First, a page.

This article provides information about the Nvidia Optimus Technology on a Dell PC with Ubuntu as the primary operating system.
This article is about the Nvidia Optimus Technology and it's compatibility with the Ubuntu operating system.
Nvidia Optimus is something Nvidia invented to swap graphics support between the onboard Intel GPU and the discrete Nvidia GPU. It's commonly referred to as "Discrete Switching". This is something that is seen on Notebook and AIO (All in One) systems. The purpose behind the technology is to extend battery life and lower power consumption by switching applications which don't need high end graphics to the onboard GPU, whilst saving those applications which require high end graphics to use the discrete GPU.
In Ubuntu the term for multiple GPUs is "Hybrid Graphics". An application called VGA_switcheroo was usually used to resolve these multiple GPUs, however it does not support those notebooks with Optimus that don't use a hardware multiplexer. It's only since Ubuntu 14.04 that there is support built in to the kernel for this technology.
We'll go into a bit of detail below as to why and then explain what options you have.
Nvidia did not support the Optimus technology on Ubuntu. While it did give linux drivers for it's discrete GPUs, it never had direct support for this particular hardware setup. Your options where usually to turn either the integrated or discrete GPU off and use one of them for everything or try and configure Bumblebee on your system. (This could be difficult if you didn't have the option to use Nvidia only in your BIOS.)
The Bumblebee project was until recently, as good as it got in terms of support for Optimus hybrid graphics on Ubuntu. You could assign applications via the CLI (Command Line Interface) (i.e. 'optirun vlc') if you had configured Bumblebee correctly, but getting things like HDMI to work was tricky.
It's been a long wait for Nvidia to release any support for Optimus. (There still isn't direct support for discrete switching at the time this was written.) We can however now choose easily between the integrated or discrete GPU due to Ubuntu 14.04 being the first kernal to support using the nvidia-prime and the nvidia-331 drivers. You will still need to restart your session (achieved by logout and login) after each configuration change in order for the change to take effect. There is an applet for quick switching, which we'll cover in the next section.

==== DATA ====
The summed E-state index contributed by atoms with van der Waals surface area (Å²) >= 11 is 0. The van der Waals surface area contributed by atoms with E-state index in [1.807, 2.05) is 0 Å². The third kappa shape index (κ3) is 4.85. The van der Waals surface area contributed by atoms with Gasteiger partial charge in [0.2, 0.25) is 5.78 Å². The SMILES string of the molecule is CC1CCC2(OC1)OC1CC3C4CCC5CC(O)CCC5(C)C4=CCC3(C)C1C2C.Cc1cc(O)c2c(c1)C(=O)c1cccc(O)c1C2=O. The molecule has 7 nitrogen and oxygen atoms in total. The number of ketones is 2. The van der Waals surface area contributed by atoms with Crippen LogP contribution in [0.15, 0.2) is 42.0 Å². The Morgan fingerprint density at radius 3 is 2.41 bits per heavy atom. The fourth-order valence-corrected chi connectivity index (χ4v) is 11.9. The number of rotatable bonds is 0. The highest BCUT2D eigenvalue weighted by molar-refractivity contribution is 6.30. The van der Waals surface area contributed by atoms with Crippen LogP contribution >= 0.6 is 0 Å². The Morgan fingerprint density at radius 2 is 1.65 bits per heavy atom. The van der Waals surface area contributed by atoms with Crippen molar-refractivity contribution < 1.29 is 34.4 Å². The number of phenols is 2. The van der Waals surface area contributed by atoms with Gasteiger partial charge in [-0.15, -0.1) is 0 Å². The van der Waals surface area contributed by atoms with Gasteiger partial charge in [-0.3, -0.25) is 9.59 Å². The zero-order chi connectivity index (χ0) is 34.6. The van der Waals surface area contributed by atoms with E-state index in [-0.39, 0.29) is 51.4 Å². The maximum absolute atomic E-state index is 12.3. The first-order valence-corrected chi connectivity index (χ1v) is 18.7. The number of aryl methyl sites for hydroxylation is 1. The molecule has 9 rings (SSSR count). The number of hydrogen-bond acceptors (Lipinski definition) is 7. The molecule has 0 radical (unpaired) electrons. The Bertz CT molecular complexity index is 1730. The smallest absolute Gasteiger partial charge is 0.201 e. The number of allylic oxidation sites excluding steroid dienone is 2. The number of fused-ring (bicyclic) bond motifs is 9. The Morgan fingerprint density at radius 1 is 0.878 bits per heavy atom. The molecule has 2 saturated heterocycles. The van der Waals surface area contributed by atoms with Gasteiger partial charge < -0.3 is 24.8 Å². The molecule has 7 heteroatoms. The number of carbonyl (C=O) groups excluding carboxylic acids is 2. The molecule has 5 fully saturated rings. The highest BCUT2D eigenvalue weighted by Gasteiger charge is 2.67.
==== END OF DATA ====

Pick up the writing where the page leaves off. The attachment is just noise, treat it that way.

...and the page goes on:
This guide assumes you've got Ubuntu 14.04 or a more recent revision installed and ready to go.
If you aren't working with a clean install and have previously installed packages like Bumblebee, etc, then run the following command before installing the new packages :
There are two ways to go about installing the new packages :
You can use the GUI (Graphical User Interface) and the Driver Manager. Open the Additional Drivers application and select the correct Nvidia release for you (Nvidia-331 is currently recommended.) and apply changes.
You can also do it using the CLI (Command Line Interface) by installing :
follow this by a reboot.
You can switch between Nvidia and non-Nvidia (i.e. Intel) cards by pressing Alt + F2 keys together or by typing in Terminal :
to bring up a GUI where you can choose the desired card, then log out and log back in.
Using CLI you can set which card to use as default:
requires a reboot to set changes.
You can also switch cards using:
requires a reboot to set changes.
In order to verify which card is currently running, use the command:
Whilst this doesn't resolve all of the issues seen with Optimus and Ubuntu, at least it's a simple answer with proper proprietary support. You still have the option to decide to go with either the integrated or discrete graphics alone, if that suits you better.
Article ID: SLN298431
Last Date Modified: 10/13/2017 03:27 AM
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